The resignation of FalconStor CEO and founder ReiJane Huai presents the storage software vendor with a chance to...
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go in a different strategic direction, which its channel partners welcome.
Huai resigned Wednesday after disclosing that improper payments were allegedly made in FalconStor's contract with a customer. Huai also served as FalconStor's chairman. FalconStor's board named Chief Strategy Officer Jim McNiel as interim CEO and interim president; CFO James Weber becomes the interim chief operating officer; and Director Eli Oxenhorn becomes non-executive chairman.
FalconStor sells storage management and data protection software, mostly through storage OEM and resellers. The vendor has struggled over the past year, losing a great deal of its revenue from strong OEM partners EMC Corp. and Sun after EMC acquired data deduplication specialist Data Domain to replace FalconStor software with its backup devices and Oracle acquired Sun. But even before that, FalconStor had a reputation as having solid technology but flawed marketing. Industry insiders say McNiel is better suited to marketing the company and perhaps positioning it for an acquisition. Huai was believed to favor FalconStor staying independent rather than putting itself up for sale. When Huai and McNiel were at Cheyenne before Huai started FalconStor, McNiel was considered the driver behind Cheyenne's acquisition by Computer Associates.
Greg Knieriemen, vice president of marketing at Chi Corp. -- FalconStor's largest U.S. reseller -- said he has faith in McNiel's ability to lead the company although there is no indication whether he will remain the permanent CEO.
"Rei's a great guy; he's great with the channel and was very supportive," Knieriemen said. "But I like what Jim brings to the table; he's a different guy than Rei was. His wisdom and vision for FalconStor is encouraging. While the circumstances are disappointing, I have complete confidence in FalconStor."
Sam Lee, solution architect at FalconStor reseller Force 3, agreed with Knieriemen's assessment of Huai.
"FalconStor is a great company in terms of technology," Lee said. "Rei's a strong technologist; he's a real geek. I think they have enough technology to be an interesting storage vendor, but their reliance on an OEM model hurts them."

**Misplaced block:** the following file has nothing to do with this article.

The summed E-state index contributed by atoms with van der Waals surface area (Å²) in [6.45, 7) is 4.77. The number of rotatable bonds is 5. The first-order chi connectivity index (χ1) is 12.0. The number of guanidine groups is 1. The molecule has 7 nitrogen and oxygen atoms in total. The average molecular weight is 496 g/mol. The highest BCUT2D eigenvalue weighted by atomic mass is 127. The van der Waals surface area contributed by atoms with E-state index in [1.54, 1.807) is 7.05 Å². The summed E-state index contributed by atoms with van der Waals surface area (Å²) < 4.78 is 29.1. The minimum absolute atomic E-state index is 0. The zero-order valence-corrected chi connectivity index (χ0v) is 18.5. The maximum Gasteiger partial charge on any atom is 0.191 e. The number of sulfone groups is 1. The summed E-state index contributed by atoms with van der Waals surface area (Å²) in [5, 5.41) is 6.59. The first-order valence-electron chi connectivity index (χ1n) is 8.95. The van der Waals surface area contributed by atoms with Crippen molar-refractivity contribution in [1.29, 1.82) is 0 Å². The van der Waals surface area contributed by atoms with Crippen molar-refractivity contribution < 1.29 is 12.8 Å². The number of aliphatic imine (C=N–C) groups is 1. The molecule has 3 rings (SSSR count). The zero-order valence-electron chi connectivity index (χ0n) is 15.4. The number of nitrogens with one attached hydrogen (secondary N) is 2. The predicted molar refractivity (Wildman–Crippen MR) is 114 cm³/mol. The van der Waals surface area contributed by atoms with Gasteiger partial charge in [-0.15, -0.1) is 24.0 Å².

As a software vendor, FalconStor competes with storage hardware vendors that often sell their own software as well as FalconStor's.
"FalconStor sells controller software," Lee said. "The industry is hardware-based. From the end-user side, nobody wants to buy SAN controller software. I want to buy a terabyte of storage, not software that I have to buy hardware to put it on. FalconStor's replication is really good. If it had fairly robust storage hardware, it can compete against Tier 1 guys like HP, EMC and NetApp on a certain level. But it doesn't have the hardware."
Kaushik Roy, a financial analyst for Wedbush Securities, said the change in CEO could make FalconStor a more likely acquisition target, especially after the stock price dropped from more than $4.50 a share in January to less than $3.00.
"If the products are good, then acquirers should be looking at FalconStor now," he said. "Companies would be hesitant to buy somebody with accounting issues, but at least prospective acquirers should be doing their due diligence on FalconStor's products/markets/customers. Should it turn out the problem was restricted to the CEO, FalconStor could be an attractive acquisition target."
Roy said CEO scandals shouldn't impact the company's products or customer base, "although it does have a negative impact on the operations and morale in the near-term."
Chi's Knieriemen said he thinks the change can be good after the initial shock.
"This presents an opportunity for FalconStor," he said. "There's a different vision than was in place before. It doesn't make it better, or make the old vision wrong, but the change in leadership is an opportunity to do something different."